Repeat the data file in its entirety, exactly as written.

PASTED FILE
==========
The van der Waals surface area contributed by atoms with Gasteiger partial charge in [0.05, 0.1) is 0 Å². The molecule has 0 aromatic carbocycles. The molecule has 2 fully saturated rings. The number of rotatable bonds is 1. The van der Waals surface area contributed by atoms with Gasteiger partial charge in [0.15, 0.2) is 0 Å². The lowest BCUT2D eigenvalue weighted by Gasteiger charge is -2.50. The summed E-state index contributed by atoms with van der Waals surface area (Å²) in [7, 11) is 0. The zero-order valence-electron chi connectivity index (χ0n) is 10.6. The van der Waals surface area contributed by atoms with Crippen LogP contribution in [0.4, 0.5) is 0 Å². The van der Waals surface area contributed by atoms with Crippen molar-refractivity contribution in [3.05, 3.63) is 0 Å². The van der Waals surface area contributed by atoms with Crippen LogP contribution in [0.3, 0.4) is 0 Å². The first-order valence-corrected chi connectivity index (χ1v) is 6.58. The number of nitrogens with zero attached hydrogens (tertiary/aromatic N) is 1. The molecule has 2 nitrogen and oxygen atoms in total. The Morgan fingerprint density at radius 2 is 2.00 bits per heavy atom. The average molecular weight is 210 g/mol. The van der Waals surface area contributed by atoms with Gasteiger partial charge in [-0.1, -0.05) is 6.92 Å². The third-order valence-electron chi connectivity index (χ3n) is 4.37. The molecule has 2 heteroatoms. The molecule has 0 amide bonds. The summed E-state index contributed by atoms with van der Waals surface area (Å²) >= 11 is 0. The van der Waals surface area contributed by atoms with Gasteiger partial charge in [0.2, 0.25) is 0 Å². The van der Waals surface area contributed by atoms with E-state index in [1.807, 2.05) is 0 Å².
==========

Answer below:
The van der Waals surface area contributed by atoms with Gasteiger partial charge in [0.05, 0.1) is 0 Å². The molecule has 0 aromatic carbocycles. The molecule has 2 fully saturated rings. The number of rotatable bonds is 1. The van der Waals surface area contributed by atoms with Gasteiger partial charge in [0.15, 0.2) is 0 Å². The lowest BCUT2D eigenvalue weighted by Gasteiger charge is -2.50. The summed E-state index contributed by atoms with van der Waals surface area (Å²) in [7, 11) is 0. The zero-order valence-electron chi connectivity index (χ0n) is 10.6. The van der Waals surface area contributed by atoms with Crippen LogP contribution in [0.4, 0.5) is 0 Å². The van der Waals surface area contributed by atoms with Crippen molar-refractivity contribution in [3.05, 3.63) is 0 Å². The van der Waals surface area contributed by atoms with Crippen LogP contribution in [0.3, 0.4) is 0 Å². The first-order valence-corrected chi connectivity index (χ1v) is 6.58. The number of nitrogens with zero attached hydrogens (tertiary/aromatic N) is 1. The molecule has 2 nitrogen and oxygen atoms in total. The Morgan fingerprint density at radius 2 is 2.00 bits per heavy atom. The average molecular weight is 210 g/mol. The van der Waals surface area contributed by atoms with Gasteiger partial charge in [-0.1, -0.05) is 6.92 Å². The third-order valence-electron chi connectivity index (χ3n) is 4.37. The molecule has 2 heteroatoms. The molecule has 0 amide bonds. The summed E-state index contributed by atoms with van der Waals surface area (Å²) >= 11 is 0. The van der Waals surface area contributed by atoms with Gasteiger partial charge in [0.2, 0.25) is 0 Å². The van der Waals surface area contributed by atoms with E-state index in [1.807, 2.05) is 0 Å².